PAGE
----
• Filezilla - My ftp client of choice
    • Thunderbird - My email client of choice
    • Tellico - I keep track of my audio and video collections with this.
    • Lazarus - To compile gdvdslides
    • Quanta Plus - My HTML editor of choice.
    • VLC - My multimedia player of choice. This should be the default in Ubuntu, but it isn't, for some reason.
    • VirtuaBox - So I can work on the soccer program in a Windows 2000 virtual machine.
  3. Use gparted or some other tool to get a list of what physical partition is used by what operating system directory. If worse comes to the worst, you can just list the fstab with 'cat /etc/fstab'. Here is the list of my partitions.
    • sda1 - / (root directory)
    • sda2 - swap
    • sda5 - /usr
    • sda6 - /var
    • sda7 - /home
  4. Reboot the workstation with the Ubuntu 10.04 disk in the CD drive, so the live Linux system boots instead of the one currently on your hard disk. I clicked the Install Ubuntu to begin the installation.
  5. When the hard disk partitioning screen appears, I chose the manual partitioning method. I then selected each of the partitions listed in step 3 and set them to each of the directories from step 3. I chose to format each of the partitions as an ext4 partition, EXCEPT sda7 (the home partition), which MUST NOT BE FORMATTED. That one is where your home partition is. Continue with the install screens.
  6. I chose the same user name as last time, so my old home directory would automatically be recognized.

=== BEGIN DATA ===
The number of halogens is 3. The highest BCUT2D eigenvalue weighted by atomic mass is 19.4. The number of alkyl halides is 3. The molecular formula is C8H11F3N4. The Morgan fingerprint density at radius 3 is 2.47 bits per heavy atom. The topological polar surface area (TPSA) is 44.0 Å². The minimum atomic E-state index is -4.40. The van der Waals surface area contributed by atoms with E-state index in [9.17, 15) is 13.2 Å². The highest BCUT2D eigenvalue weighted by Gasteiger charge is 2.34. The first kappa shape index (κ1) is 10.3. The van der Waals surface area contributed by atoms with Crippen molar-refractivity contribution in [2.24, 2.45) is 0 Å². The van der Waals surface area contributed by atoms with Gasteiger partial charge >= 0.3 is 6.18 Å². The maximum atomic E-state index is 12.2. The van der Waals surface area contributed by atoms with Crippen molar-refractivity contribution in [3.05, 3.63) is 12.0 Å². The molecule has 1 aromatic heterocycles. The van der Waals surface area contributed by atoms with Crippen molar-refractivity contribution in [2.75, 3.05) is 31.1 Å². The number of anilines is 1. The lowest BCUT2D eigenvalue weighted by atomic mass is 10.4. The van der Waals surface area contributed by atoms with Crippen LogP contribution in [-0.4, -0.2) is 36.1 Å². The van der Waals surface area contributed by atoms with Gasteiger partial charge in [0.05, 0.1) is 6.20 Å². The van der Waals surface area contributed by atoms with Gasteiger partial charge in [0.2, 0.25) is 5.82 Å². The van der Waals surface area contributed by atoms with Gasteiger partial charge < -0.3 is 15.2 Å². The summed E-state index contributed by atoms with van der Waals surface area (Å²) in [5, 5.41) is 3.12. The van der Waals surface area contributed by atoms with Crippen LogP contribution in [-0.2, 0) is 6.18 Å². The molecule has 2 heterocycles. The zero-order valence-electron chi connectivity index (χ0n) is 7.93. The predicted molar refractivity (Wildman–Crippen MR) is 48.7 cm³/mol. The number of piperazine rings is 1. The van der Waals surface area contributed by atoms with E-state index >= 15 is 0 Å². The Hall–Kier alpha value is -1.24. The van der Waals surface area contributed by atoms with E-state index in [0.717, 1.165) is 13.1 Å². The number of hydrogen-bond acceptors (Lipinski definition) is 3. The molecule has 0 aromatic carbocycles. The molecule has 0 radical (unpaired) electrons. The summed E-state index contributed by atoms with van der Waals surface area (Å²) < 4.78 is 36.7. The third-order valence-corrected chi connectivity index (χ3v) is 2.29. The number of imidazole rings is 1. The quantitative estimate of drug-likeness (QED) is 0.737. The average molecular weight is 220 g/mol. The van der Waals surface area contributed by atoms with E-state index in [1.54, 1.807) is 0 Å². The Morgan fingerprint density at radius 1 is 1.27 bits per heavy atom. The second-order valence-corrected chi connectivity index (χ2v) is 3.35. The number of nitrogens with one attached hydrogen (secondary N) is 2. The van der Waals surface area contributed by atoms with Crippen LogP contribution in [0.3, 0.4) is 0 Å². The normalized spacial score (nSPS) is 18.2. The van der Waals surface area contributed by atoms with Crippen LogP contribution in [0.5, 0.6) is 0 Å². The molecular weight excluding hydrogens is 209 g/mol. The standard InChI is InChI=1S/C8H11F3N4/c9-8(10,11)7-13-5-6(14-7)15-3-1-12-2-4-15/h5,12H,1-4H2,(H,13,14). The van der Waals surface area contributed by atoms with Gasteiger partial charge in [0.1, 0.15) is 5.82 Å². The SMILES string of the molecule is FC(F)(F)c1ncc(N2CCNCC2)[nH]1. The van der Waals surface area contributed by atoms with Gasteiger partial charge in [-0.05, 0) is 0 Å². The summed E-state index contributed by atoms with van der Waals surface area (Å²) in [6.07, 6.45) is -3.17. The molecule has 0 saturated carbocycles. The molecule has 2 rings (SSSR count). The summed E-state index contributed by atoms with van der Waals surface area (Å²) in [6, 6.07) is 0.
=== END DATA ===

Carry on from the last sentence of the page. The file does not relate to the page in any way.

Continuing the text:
7. When all the installation screens are gotten through, the last one will be to actually do the installation. At that point, I double-checked to make sure I wasn't going to format the home partition, then kept going.
  8. When the installation was complete, I restarted the computer.

Post-Installation

  1. The first thing I do after installing a new operating system version is to check for hardware drivers. In this case I installed the nVidia driver so I can use both monitors on my workstation correctly.
  2. Update all the installed packages using the Update Manager. The 10.04 system disk was created back in April, so there are probably a lot of packages to update. There were in my case.
  3. I brought up the Nautilus file manager and clicked in the View menu to display hidden files and folders, then went through my home directory and weeded out a raft of old hidden folders and directories. You should be very careful when doing this, as deleting the wrong folders or files could be disastrous. For instance, I left the .thunderbird directory alone, as I did not want to wipe out all my email. When in doubt do not delete.
  4. Bring up the Synaptic Package Manager and search for each application on your list. Click install for the application, then check it off your list. If you can't find an application in the repositories, then you probably got it off the Internet and you will have to go hunt it down. Click Apply when you have all the applications marked for installation.
  5. Use your browser to search for the unchecked applications on your list. Download and install them.
  6. I use a program called Ubuntu Tweak to help me configure the system at the end. It is in the repositories.
  7. Since I had a lot of applications to install, this process took several hours on Friday. It was a good thing I took Friday off.

That's basically the process I used to get this workstation upgraded to Ubuntu 10.04. Since 10.04 is a Long Term Support version, I will be good for security updates for the next 5 years.



 

At the last North Idaho Mineral Club meeting, I got many field trip pictures from Bill Johnson. Spent a good deal of time on Friday and Saturday reducing them to 1280 X 960, uploading them to the web site and putting them in photo galleries. Check out the results if you get a chance.



 

Silly sign of the day:


 

Free/Open Source Software

 

"It's Mine, and You Have to Pay (and Pay and Pay) For It"

 

Local and Other News